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Senator Dr Syed Husin Ali warned PKR today not to dismiss a group of independents dubbed the “Third Force” as they could prevent Pakatan Rakyat (PR) from achieving a huge victory in the next general election.
“If it (the Third Force) is formed, this group will breathe life to Umno and Barisan Nasional (BN),” said Syed Husin in his opening speech at the seventh PKR Wanita and Youth congress today. “It will complicate Pakatan’s efforts in achieving a huge victory,” he added. PKR officials have come out strong against the Third Force as it can split the vote in multi-cornered fights that will benefit the ruling BN federal government.

Straight fights between BN and PR in Election 2008 helped the opposition pact to an unprecedented 82 federal seats and four states then. The Third Force’s initiative could result in multi-cornered fights in up to 30 of the 222 parliamentary seats that are being held or will be contested by Datuk Seri Anwar Ibrahim’s PKR. In Election 2008, more than 90 per cent of the federal seats saw a straight fight between PR parties and BN. Today, Syed Husin said the Third Force needed to be handled with care.

“This matter (the Third Force) must be handled wisely,” said the PKR deputy president. Recently, Third Force co-ordinator Haris Ibrahim said his objective was to offer strong candidates to PR who would not switch allegiance in case PR forms the next federal government. Haris had said that his group aimed to prevent a repeat of the Perak constitutional crisis last year that saw the fall of the PR state government after three of its assemblymen became BN-friendly lawmakers.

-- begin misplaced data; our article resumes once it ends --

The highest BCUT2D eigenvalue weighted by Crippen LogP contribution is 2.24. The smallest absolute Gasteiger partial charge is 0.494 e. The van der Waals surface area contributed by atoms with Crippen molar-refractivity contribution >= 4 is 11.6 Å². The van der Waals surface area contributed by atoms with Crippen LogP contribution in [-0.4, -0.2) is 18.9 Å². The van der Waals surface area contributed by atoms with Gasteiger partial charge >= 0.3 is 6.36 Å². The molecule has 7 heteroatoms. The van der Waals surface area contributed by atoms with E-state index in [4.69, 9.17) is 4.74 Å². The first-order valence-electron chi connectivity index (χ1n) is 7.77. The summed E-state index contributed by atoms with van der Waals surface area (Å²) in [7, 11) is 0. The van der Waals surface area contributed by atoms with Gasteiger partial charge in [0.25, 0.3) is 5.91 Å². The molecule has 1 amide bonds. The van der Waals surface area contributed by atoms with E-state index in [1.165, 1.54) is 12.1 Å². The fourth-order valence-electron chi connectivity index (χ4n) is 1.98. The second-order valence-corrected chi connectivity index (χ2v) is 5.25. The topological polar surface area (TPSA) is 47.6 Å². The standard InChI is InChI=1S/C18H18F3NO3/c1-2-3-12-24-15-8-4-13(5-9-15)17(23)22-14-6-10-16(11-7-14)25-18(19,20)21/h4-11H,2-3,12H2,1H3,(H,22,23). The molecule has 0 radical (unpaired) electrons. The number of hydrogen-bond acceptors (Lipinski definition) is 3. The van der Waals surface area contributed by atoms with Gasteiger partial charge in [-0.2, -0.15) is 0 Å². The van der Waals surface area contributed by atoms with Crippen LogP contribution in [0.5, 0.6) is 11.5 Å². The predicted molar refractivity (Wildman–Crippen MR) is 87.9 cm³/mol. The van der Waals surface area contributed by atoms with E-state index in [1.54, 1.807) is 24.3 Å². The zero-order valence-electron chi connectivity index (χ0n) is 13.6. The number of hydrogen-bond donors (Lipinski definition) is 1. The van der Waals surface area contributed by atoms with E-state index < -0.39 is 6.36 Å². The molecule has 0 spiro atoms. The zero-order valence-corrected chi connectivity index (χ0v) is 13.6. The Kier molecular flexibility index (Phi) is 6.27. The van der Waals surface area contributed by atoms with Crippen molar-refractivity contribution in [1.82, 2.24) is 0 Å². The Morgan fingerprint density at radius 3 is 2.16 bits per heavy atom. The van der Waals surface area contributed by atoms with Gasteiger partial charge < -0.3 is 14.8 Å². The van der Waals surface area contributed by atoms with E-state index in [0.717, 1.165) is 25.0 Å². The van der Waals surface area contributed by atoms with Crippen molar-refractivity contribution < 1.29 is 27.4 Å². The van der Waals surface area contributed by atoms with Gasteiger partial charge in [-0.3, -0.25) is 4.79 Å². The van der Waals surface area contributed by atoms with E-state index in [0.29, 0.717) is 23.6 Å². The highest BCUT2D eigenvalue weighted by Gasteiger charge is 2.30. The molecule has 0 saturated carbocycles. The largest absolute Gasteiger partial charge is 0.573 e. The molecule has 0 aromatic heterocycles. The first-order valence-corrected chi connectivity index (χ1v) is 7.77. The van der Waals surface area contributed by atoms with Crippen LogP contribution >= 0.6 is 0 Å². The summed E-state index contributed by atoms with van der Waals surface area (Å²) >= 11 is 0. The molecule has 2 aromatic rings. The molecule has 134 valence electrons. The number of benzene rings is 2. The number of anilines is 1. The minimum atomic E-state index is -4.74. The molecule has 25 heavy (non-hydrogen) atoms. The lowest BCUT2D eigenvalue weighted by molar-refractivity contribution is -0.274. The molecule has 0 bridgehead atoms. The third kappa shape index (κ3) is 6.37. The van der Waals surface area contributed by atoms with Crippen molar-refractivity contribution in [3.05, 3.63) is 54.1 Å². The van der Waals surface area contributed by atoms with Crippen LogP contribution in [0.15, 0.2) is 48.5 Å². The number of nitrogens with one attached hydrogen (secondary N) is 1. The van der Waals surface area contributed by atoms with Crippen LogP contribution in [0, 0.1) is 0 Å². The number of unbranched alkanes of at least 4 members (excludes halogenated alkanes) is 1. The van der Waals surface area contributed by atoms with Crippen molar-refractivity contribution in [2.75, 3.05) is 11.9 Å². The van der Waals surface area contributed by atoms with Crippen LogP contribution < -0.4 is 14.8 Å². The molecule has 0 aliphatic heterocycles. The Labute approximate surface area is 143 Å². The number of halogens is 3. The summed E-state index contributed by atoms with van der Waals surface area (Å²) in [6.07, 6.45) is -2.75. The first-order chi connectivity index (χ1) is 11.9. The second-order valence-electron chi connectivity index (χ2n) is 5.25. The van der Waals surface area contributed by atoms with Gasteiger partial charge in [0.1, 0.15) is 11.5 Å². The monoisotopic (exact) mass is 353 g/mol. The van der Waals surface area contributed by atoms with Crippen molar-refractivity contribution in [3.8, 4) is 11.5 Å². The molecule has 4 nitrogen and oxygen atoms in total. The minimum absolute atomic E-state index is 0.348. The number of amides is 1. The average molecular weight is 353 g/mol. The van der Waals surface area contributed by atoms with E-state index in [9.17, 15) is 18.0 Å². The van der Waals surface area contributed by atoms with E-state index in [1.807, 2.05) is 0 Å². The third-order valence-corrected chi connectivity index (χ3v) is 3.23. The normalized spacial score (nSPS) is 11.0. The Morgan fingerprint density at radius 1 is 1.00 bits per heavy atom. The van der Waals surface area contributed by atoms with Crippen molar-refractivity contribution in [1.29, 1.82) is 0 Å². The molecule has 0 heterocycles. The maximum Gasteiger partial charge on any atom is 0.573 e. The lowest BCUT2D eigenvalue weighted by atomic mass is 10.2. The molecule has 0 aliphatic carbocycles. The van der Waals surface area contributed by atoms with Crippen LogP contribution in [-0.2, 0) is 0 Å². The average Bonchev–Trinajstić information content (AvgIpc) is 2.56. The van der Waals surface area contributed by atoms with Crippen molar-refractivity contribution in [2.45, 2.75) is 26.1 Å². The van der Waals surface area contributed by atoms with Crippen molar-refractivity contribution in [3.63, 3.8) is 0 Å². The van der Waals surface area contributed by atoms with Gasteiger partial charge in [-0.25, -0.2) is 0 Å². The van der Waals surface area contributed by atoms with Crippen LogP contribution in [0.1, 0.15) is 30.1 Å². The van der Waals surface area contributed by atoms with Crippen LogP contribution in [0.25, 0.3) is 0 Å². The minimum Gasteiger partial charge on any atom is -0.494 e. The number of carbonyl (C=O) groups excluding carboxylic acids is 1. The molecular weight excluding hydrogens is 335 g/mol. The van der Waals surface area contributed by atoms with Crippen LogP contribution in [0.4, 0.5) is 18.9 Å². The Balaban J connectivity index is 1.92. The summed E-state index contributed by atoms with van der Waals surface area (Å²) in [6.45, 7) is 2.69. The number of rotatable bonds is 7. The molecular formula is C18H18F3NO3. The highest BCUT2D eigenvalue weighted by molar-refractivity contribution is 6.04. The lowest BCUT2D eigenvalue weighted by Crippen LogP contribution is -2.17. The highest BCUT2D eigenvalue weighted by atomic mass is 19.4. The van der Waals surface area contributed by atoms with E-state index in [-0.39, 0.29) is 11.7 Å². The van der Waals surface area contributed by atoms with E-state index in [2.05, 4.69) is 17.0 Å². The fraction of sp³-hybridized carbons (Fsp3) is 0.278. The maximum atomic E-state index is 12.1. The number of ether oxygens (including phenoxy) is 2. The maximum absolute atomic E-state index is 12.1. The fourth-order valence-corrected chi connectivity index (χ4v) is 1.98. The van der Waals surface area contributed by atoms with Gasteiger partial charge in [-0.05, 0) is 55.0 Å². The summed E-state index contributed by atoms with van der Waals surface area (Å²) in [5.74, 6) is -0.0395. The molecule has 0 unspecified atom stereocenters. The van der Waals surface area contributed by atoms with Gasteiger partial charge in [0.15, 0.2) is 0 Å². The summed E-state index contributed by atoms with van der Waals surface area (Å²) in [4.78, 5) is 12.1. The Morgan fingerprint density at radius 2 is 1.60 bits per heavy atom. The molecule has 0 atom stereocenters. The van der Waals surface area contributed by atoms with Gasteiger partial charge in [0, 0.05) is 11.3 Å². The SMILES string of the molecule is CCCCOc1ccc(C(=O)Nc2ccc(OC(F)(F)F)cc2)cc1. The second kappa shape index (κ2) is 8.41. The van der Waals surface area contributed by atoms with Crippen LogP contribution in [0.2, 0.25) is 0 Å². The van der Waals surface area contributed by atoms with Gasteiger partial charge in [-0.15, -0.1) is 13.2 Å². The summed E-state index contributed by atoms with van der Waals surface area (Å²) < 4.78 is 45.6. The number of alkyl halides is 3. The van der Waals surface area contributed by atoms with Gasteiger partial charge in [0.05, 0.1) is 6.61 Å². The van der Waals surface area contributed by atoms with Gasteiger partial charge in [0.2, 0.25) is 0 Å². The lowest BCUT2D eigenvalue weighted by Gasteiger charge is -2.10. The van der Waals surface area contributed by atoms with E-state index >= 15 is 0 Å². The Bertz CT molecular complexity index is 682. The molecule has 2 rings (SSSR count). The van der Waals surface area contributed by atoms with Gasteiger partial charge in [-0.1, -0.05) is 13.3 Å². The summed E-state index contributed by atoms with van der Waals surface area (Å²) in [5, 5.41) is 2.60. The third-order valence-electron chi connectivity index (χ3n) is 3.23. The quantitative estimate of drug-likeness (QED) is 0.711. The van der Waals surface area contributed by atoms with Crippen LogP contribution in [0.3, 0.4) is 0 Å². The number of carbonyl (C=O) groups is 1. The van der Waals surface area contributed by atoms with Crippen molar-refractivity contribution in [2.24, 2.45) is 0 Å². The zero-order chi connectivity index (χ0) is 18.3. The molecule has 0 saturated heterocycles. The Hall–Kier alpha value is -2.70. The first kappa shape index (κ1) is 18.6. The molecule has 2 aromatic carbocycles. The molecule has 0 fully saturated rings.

PR has also lost five MPs since March 2008. Four of them — Datuk Seri Zahrain Hashim (Bayan Baru), Tan Tee Beng (Nibong Tebal), Mohsin Fadzli Samsuri (Bagan Serai) and Wee Choo Keong (Wangsa Maju) — quit, citing a loss of confidence in Anwar’s leadership. Zulkifli Noordin (Kulim-Bandar Baru) was sacked following disagreement with the PRK leadership over the “Allah” row. At a press conference later, however, Syed Husin said the Third Force did not pose a threat to PR currently. “As of now, no,” he told reporters. “It’s neither a ‘third’ nor a ‘force’. They use it to get people who are dissatisfied with the (PR) parties,” he added.

Haris, who has been working with civil society groups for the initiative, had stressed that the pool of candidates would first be offered to the federal opposition. The lawyer and active blogger said the candidates would only contest as independents if PR parties could not offer better candidates. His group of activists and bloggers has been campaigning against BN since before Election 2008 that saw the ruling coalition losing its two-thirds parliamentary majority for the first time and losing control of four states.

They were also behind a manifesto called the People’s Declaration that was endorsed by all PR parties ahead of the 12th general election. The group was also influential in mobilising urban voters to back PR candidates in 2008. Haris said negotiations with “non-BN parties” would start in January. Speculation is rife that Prime Minister Datuk Seri Najib Razak will call for a general election as early as the first quarter of next year. However, the current government’s mandate only expires in May 2013.

Kempen PR di Galas

The by-election in Galas is an unusual one. Can you label it as just another by-election? Tengku Razaleigh Hamzah or Ku Li said it was going to be a friendly match, and if BN won the match, it would be excellent. But even if it lost the match, it wouldn’t be too bad either. Anyway, Ku Li has not said he would defend Galas with all his prestige, or... blood. And since it is going to be a friendly match, friendship should come before the contest itself. Period. Even if the game is lost, we should at least take the defeat in stride.